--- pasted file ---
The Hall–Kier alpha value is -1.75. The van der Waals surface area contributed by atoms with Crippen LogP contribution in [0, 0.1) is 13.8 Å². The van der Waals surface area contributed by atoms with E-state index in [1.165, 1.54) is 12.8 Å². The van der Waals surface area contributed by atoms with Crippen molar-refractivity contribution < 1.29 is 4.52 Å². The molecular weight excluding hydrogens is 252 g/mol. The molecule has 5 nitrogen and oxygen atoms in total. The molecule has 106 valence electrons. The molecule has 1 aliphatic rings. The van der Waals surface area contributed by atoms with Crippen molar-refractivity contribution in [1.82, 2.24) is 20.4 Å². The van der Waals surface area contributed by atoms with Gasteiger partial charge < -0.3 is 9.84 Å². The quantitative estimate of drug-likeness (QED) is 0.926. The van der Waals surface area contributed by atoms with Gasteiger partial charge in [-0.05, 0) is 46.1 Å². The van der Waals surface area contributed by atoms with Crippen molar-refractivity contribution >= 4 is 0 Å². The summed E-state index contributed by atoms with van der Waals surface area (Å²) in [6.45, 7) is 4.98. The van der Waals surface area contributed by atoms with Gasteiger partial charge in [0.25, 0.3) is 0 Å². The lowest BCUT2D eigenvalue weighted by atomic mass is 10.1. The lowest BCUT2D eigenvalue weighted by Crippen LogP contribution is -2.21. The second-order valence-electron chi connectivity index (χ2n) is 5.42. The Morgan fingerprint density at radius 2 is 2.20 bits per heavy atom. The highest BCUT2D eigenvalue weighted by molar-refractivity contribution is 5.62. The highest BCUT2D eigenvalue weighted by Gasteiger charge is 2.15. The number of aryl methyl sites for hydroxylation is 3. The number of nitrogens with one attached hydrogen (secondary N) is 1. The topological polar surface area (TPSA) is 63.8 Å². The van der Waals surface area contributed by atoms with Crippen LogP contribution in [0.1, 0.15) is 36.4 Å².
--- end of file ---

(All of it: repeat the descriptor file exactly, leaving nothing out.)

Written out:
The Hall–Kier alpha value is -1.75. The van der Waals surface area contributed by atoms with Crippen LogP contribution in [0, 0.1) is 13.8 Å². The van der Waals surface area contributed by atoms with E-state index in [1.165, 1.54) is 12.8 Å². The van der Waals surface area contributed by atoms with Crippen molar-refractivity contribution < 1.29 is 4.52 Å². The molecular weight excluding hydrogens is 252 g/mol. The molecule has 5 nitrogen and oxygen atoms in total. The molecule has 106 valence electrons. The molecule has 1 aliphatic rings. The van der Waals surface area contributed by atoms with Crippen molar-refractivity contribution in [1.82, 2.24) is 20.4 Å². The van der Waals surface area contributed by atoms with Gasteiger partial charge < -0.3 is 9.84 Å². The quantitative estimate of drug-likeness (QED) is 0.926. The van der Waals surface area contributed by atoms with Gasteiger partial charge in [-0.05, 0) is 46.1 Å². The van der Waals surface area contributed by atoms with Crippen molar-refractivity contribution >= 4 is 0 Å². The summed E-state index contributed by atoms with van der Waals surface area (Å²) in [6.45, 7) is 4.98. The van der Waals surface area contributed by atoms with Gasteiger partial charge in [0.25, 0.3) is 0 Å². The lowest BCUT2D eigenvalue weighted by atomic mass is 10.1. The lowest BCUT2D eigenvalue weighted by Crippen LogP contribution is -2.21. The second-order valence-electron chi connectivity index (χ2n) is 5.42. The Morgan fingerprint density at radius 2 is 2.20 bits per heavy atom. The highest BCUT2D eigenvalue weighted by molar-refractivity contribution is 5.62. The highest BCUT2D eigenvalue weighted by Gasteiger charge is 2.15. The number of aryl methyl sites for hydroxylation is 3. The number of nitrogens with one attached hydrogen (secondary N) is 1. The topological polar surface area (TPSA) is 63.8 Å². The van der Waals surface area contributed by atoms with Crippen LogP contribution in [0.1, 0.15) is 36.4 Å².